This is an unusual and refreshing book for activists told through the unfolding of the ancient Chinese work, the Tao te Ching, as it applies to the work and effectiveness of modern activism. I have never heard of the author, even though he also lives in Victoria. He is an environmental activist, whereas my focus has always been peace and social justice, I am, at best, a passive supportive environmentalist, so I am not too surprised we have not met. But is this a case of the prophet at home being ignored? I wonder if he gets more attention elsewhere. I´d like to meet him.
Every chapter covers a part of the Tao te Ching with its relevance to an area of activism. Each has a text and a captivating illustration by Mark Holmes. The whole book is a lesson in letting go of ego, of nurturing respect for others and the cause and being aware of one´s responsibilities and limitations and modest about one´s accomplishments.
I like that Legault solves the gender language problem by alternately using she & he.
Here are typical wise excerpts:
The sage activist has, but does not cling to, anything
She takes action but does not predetermine the outcome
When she is finished, she forgets her accomplishments
And so doing, she is remembered for them always
The sage activist leads
By freeing people of expectations
And opening their hearts
By dissolving their personal ambition
And strengthening their passion
He urges us to also let go of fear, particularly in times of organizational stress, like fundraising. “;Fear drives us to make mistakes/And creates a culture of scarcity”. He says that Lao Tzu advocates that we develop an abundance mentality. We need to think of this when we worry that we don’t have enough members of funds to do an action. Faith in what we have and a passion for our cause are most important. We don´t need elaborate structures and material trapping to be a successful group – and Legault gives us examples of Alberta activists who avoided structural growth and stuck to simplicity of resources and stayed focussed on goals.
And those who are leaders must be cautious about their role. The Tao says:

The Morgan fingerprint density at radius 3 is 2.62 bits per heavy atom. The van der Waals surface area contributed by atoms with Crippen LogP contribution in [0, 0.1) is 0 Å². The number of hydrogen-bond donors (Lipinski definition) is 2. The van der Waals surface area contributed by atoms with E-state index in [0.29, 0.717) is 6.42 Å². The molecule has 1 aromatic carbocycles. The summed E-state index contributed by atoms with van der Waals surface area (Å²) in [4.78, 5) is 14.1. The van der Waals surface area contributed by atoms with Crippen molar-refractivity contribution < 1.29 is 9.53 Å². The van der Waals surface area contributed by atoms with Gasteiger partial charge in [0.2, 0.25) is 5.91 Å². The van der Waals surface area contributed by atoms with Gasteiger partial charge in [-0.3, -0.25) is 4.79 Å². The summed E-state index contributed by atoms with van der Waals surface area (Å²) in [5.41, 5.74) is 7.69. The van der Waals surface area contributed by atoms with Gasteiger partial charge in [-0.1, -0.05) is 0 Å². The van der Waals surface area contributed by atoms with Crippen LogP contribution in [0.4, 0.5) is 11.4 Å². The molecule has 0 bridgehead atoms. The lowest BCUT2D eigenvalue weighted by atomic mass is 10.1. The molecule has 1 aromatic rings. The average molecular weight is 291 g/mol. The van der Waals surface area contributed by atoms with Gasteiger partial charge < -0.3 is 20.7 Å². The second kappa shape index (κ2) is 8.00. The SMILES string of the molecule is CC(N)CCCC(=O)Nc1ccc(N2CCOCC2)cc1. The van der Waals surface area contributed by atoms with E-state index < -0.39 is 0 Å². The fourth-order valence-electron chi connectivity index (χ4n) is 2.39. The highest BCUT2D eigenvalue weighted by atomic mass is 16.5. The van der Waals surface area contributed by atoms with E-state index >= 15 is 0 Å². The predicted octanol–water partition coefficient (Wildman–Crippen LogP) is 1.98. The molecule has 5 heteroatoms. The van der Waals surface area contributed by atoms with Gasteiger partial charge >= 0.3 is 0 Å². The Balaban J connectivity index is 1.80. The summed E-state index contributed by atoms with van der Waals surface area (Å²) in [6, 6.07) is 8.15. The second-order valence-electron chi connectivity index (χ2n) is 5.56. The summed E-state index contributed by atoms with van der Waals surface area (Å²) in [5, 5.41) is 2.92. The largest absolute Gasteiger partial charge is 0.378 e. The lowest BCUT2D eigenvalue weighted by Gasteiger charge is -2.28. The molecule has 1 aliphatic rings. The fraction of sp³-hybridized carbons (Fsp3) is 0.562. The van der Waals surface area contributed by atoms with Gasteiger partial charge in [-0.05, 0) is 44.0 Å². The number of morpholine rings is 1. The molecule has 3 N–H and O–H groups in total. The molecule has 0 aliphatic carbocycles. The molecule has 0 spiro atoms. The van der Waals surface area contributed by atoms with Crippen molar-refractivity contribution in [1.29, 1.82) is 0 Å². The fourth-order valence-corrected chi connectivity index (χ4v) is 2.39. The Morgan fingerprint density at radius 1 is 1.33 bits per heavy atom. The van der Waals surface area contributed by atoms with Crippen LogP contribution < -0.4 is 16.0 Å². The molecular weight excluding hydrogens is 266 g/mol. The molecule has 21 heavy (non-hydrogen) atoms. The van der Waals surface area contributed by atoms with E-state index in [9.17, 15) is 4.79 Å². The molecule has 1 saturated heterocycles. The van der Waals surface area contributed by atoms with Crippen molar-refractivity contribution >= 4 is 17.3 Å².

Controlling others is force
Controlling yourself is real power.
We need to learn the process, a process that often means just getting out of the way and passing leadership onto others in a responsible fashion. Stand aside and trust others. I reflected that so often we do not trust others to do the job, we think it is easier to do it ourselves – in reality we distrust and disrespect our co-activists that way.
In the chapter with the great title, Creeping Low like a Snake, Legault writes about ego, pride and conceit as the problems many of us may have to cope with in organizations. These qualities can alienate our allies and the public and lead to elitism and damage our own perceptions and ideas and the organization as well.
Finally we are reminded that activism is a life path and a lifetime, we can´t expect fast results or and end, so we can go back to personal pursuits. Activism never ends so it must be part of a balanced life that takes pleasure in love and creativity in order experience satisfaction in work that will still need to done after our lives have passed.
Legault writes: There is a big difference between seeking fulfillment form our work, something that is healthy and appropriate, and needing to prove ourselves. Control and ego will never disappear but we need to recognize these obstacles for the good of our own health and satisfaction, and for the success of our organizations and goals.
This is a book I recommend to all activists, particularly those suffering burnout, self–doubts and a sense of failure and alienation., to be reminded that we are “here to do the work that is right and just and good.”